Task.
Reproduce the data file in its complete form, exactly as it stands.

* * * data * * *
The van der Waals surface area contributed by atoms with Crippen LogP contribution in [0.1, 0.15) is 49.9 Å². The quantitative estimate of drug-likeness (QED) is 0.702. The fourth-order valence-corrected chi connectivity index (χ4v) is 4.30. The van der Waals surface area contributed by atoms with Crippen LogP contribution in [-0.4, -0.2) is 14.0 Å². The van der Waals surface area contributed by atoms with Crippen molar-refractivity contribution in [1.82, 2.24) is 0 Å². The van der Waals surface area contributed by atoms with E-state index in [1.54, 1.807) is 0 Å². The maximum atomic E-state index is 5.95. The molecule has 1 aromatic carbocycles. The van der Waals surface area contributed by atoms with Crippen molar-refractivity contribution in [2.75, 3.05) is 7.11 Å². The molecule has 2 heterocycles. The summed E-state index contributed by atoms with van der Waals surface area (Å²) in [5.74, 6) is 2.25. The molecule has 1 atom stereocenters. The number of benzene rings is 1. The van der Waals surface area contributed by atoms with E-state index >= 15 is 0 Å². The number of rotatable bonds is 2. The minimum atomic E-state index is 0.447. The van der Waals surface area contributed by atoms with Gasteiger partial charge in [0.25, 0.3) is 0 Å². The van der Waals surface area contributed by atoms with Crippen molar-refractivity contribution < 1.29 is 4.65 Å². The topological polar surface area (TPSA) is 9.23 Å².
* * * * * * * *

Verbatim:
The van der Waals surface area contributed by atoms with Crippen LogP contribution in [0.1, 0.15) is 49.9 Å². The quantitative estimate of drug-likeness (QED) is 0.702. The fourth-order valence-corrected chi connectivity index (χ4v) is 4.30. The van der Waals surface area contributed by atoms with Crippen LogP contribution in [-0.4, -0.2) is 14.0 Å². The van der Waals surface area contributed by atoms with Crippen molar-refractivity contribution in [1.82, 2.24) is 0 Å². The van der Waals surface area contributed by atoms with E-state index in [1.54, 1.807) is 0 Å². The maximum atomic E-state index is 5.95. The molecule has 1 aromatic carbocycles. The van der Waals surface area contributed by atoms with Crippen molar-refractivity contribution in [2.75, 3.05) is 7.11 Å². The molecule has 2 heterocycles. The summed E-state index contributed by atoms with van der Waals surface area (Å²) in [5.74, 6) is 2.25. The molecule has 1 atom stereocenters. The number of benzene rings is 1. The van der Waals surface area contributed by atoms with E-state index >= 15 is 0 Å². The number of rotatable bonds is 2. The minimum atomic E-state index is 0.447. The van der Waals surface area contributed by atoms with Gasteiger partial charge in [0.25, 0.3) is 0 Å². The van der Waals surface area contributed by atoms with Crippen molar-refractivity contribution < 1.29 is 4.65 Å². The topological polar surface area (TPSA) is 9.23 Å².